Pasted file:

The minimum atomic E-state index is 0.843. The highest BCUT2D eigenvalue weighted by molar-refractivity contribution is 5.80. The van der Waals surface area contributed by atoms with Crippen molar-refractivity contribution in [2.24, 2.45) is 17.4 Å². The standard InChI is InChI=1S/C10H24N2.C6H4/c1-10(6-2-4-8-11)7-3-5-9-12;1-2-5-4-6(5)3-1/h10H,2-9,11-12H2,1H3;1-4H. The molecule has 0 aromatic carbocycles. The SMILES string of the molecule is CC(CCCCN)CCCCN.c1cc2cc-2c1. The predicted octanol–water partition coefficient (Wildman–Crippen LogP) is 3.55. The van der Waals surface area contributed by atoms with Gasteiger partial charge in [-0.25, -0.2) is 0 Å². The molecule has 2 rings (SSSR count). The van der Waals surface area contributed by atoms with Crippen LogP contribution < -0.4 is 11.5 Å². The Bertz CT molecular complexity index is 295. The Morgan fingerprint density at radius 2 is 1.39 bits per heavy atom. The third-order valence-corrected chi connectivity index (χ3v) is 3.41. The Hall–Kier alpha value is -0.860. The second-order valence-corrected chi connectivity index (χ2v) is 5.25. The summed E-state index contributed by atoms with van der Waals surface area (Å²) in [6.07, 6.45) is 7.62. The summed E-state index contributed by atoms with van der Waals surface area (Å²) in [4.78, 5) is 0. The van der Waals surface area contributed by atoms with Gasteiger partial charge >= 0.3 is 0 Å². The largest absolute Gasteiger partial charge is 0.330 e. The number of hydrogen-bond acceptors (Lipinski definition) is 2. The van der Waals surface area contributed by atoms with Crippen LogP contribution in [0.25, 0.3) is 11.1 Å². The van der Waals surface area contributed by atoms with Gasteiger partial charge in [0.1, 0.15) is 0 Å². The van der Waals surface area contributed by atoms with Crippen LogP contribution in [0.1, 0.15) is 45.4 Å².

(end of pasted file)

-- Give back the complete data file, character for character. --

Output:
The minimum atomic E-state index is 0.843. The highest BCUT2D eigenvalue weighted by molar-refractivity contribution is 5.80. The van der Waals surface area contributed by atoms with Crippen molar-refractivity contribution in [2.24, 2.45) is 17.4 Å². The standard InChI is InChI=1S/C10H24N2.C6H4/c1-10(6-2-4-8-11)7-3-5-9-12;1-2-5-4-6(5)3-1/h10H,2-9,11-12H2,1H3;1-4H. The molecule has 0 aromatic carbocycles. The SMILES string of the molecule is CC(CCCCN)CCCCN.c1cc2cc-2c1. The predicted octanol–water partition coefficient (Wildman–Crippen LogP) is 3.55. The van der Waals surface area contributed by atoms with Gasteiger partial charge in [-0.25, -0.2) is 0 Å². The molecule has 2 rings (SSSR count). The van der Waals surface area contributed by atoms with Crippen LogP contribution < -0.4 is 11.5 Å². The Bertz CT molecular complexity index is 295. The Morgan fingerprint density at radius 2 is 1.39 bits per heavy atom. The third-order valence-corrected chi connectivity index (χ3v) is 3.41. The Hall–Kier alpha value is -0.860. The second-order valence-corrected chi connectivity index (χ2v) is 5.25. The summed E-state index contributed by atoms with van der Waals surface area (Å²) in [6.07, 6.45) is 7.62. The summed E-state index contributed by atoms with van der Waals surface area (Å²) in [4.78, 5) is 0. The van der Waals surface area contributed by atoms with Gasteiger partial charge >= 0.3 is 0 Å². The largest absolute Gasteiger partial charge is 0.330 e. The number of hydrogen-bond acceptors (Lipinski definition) is 2. The van der Waals surface area contributed by atoms with Crippen LogP contribution in [0.25, 0.3) is 11.1 Å². The van der Waals surface area contributed by atoms with Gasteiger partial charge in [0.1, 0.15) is 0 Å². The van der Waals surface area contributed by atoms with Crippen LogP contribution in [0.1, 0.15) is 45.4 Å².